Natalie Aymond & Hannah Adams
Opinions Editor & Co-Content Executive Editor
Two weeks ago, Santa Barbara News-Press sent out a notice that they will end direct newspaper delivery. Prior to this development, the Santa Barbara news source delivered print issues to their subscribers every morning, the last traditional daily newspaper in Santa Barbara. The News-Press will now distribute its papers through third-party delivery companies such as USPS.
In this flier notice, the paper credited this delivery change to current economic challenges, saying, “Unfortunately labor shortages, higher gas prices, and other current economic challenges have necessitated this change.”
With fewer resources to deliver print newspapers, we have to ask whether these stressors could incite a full online transition, from stress on funds from paying third-party delivery services and inflation of delivery and printing prices — especially with a suspected looming recession.
Looking at trends of newspapers transitioning to a more dominant online presence while not always contingent on economic standing, this is by far not the first case of this. The Columbus Dispatch was the first newspaper to break ground on online news, transitioning in 1980, with other big-name papers like The Washington Post and The New York Times following close behind. Now, we just think of these popular papers as dual mediums of news: online and print. But, even former New York Times CEO Mark Thompson has said he will be surprised if printing survives until 2040.
On a smaller scale, take UC Santa Barbara’s The Bottom Line Newspaper (TBL) as a first-hand example. From being a weekly print publication, last spring quarter, the newspaper transitioned to printing a special edition twice a quarter due to excess papers after distribution, strict copy deadlines, and upkeep with printing prices. This year, TBL plans to put more focus and resources into online content and expand its presence on social media platforms, like Instagram and Tiktok. However, even the special editions only cover a fraction of the output of news that goes online.
Aside from a physical transition of mediums, this national trend reflects the transitioning values and cultures in our increasingly technology-motivated society, especially the ideas of impatience and reliance on convenience. What does this say about the prominence of online media in relaying information to the public? We are now less news-motivated beings who have become compliant with technologically influenced ideology.
Between advertisements and quick links, we, as a media-hungry generation, no longer put as much loyalty and weight into the hands of subscription-funded publications, which work under public support. Staff also have a responsibility to report for them, keeping papers in check — all different from the anarchy of online news-sharing. Instead, we look towards social media and reposting to relay our news to us, causing a large margin of error for finding authentically fact-based information under a bombardment of opinions, blogs, tweets, and fake news.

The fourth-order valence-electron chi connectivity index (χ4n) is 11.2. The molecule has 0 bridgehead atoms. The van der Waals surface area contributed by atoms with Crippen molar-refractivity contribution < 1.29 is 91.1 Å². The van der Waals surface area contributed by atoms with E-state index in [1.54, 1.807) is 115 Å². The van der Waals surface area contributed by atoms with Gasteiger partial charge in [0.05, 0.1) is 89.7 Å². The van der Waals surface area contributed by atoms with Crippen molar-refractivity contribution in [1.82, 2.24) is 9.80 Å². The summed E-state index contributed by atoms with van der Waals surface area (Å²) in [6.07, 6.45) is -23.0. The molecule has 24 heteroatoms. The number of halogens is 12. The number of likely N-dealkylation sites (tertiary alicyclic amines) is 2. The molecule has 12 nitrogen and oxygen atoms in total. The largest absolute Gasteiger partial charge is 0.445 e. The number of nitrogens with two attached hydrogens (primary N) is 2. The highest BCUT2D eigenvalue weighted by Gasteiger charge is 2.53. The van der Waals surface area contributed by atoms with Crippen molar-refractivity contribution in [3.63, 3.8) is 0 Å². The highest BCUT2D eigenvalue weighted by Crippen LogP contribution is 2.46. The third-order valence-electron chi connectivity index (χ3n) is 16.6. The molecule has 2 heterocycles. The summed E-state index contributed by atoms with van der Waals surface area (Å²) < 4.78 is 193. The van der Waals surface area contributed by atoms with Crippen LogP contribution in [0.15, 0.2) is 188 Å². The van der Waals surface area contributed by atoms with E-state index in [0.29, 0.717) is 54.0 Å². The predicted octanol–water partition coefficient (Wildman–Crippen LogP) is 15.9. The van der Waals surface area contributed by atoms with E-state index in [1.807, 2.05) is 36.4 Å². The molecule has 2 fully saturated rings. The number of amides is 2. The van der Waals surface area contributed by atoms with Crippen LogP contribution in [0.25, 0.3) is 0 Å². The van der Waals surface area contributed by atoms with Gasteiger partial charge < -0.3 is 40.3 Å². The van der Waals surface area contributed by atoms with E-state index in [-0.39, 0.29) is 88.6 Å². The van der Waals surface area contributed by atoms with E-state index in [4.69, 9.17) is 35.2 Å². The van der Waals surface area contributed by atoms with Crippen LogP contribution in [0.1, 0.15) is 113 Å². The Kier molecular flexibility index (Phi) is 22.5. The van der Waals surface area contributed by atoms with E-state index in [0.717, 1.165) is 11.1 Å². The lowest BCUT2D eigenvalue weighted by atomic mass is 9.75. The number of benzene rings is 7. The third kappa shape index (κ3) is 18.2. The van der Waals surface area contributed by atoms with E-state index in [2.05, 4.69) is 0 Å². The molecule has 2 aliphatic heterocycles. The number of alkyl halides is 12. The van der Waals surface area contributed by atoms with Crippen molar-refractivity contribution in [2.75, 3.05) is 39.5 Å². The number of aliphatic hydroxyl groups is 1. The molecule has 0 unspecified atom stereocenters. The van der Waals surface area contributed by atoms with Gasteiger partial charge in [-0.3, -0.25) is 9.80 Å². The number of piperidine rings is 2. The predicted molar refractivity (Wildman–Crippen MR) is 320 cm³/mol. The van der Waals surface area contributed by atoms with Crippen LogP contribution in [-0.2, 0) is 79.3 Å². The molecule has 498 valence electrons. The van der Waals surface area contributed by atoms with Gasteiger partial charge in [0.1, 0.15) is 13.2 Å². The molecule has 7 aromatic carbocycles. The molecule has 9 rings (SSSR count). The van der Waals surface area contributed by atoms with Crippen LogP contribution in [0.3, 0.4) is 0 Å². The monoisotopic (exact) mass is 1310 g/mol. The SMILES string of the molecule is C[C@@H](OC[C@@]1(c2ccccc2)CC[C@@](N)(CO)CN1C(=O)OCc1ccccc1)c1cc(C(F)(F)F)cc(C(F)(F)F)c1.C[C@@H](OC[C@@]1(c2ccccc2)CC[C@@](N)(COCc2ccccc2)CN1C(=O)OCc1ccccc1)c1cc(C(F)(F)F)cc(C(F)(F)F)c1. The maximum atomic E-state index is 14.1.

With this, we have become lazy in the search for truth and real-time news. There is an incredible difference between subscribing to a publication with hired journalists who research and edit their news versus following a cynical, avid blogger or media personality who uses online feeds to spew what is bothering them that day and what everyone in the world isn’t doing to fix it. But more and more, the public focus seems to drift to the latter as a consequence of entertainment and shock factor, and we can admit it can be a lot more intriguing than reading about the upcoming election for example.
Though many may argue a stark difference between news information from social media versus an online news publication (Twitter versus CNN, for example), a large part of the issue is the muddiness that prevents online users from separating the two platforms in their daily information intake (i.e. CNN’s Twitter page). Further, both platforms in an online realm can be pressured to up advertisements to maintain profit and house clickbait-esque titles or content to attract user traffic against emerging sites that pop up every day to interject searches and feeds with their views. With this, individual users fall victim to routine and comfort within a media bubble created by their digital habits, with algorithms simply creating individualized feeds from which we have trained ourselves to rely upon and trust.
As more publications turn digital to ease the stress of distribution and economic constraints, a larger threat is posed in which we, albeit naturally curious beings, curb our curiosity of understanding world news by limiting ourselves to online comfort and convenience. We will continuously disregard official news publications, forgetting entirely about print (as I’m sure you have as you have continued reading), and label followed accounts and websites as “trusted” or “newsworthy” when they present individuals with what they want to see on their daily feed.
As a UCSB graduate (class of ’69) it was interesting to comb through memories, such as when we left the SBCC football field to the spanking new stadium on campus; but a Chicago 7 radical was the only person ever to fill the place (they dropped football, so many people were radicalized during the Revolution). I was a music major, studying with Roger Nyquist and Al Campbell, and enjoyed much time in the solitude of the lagoon and the 12-mile bike ride to SB, where I lived.
Comments are closed.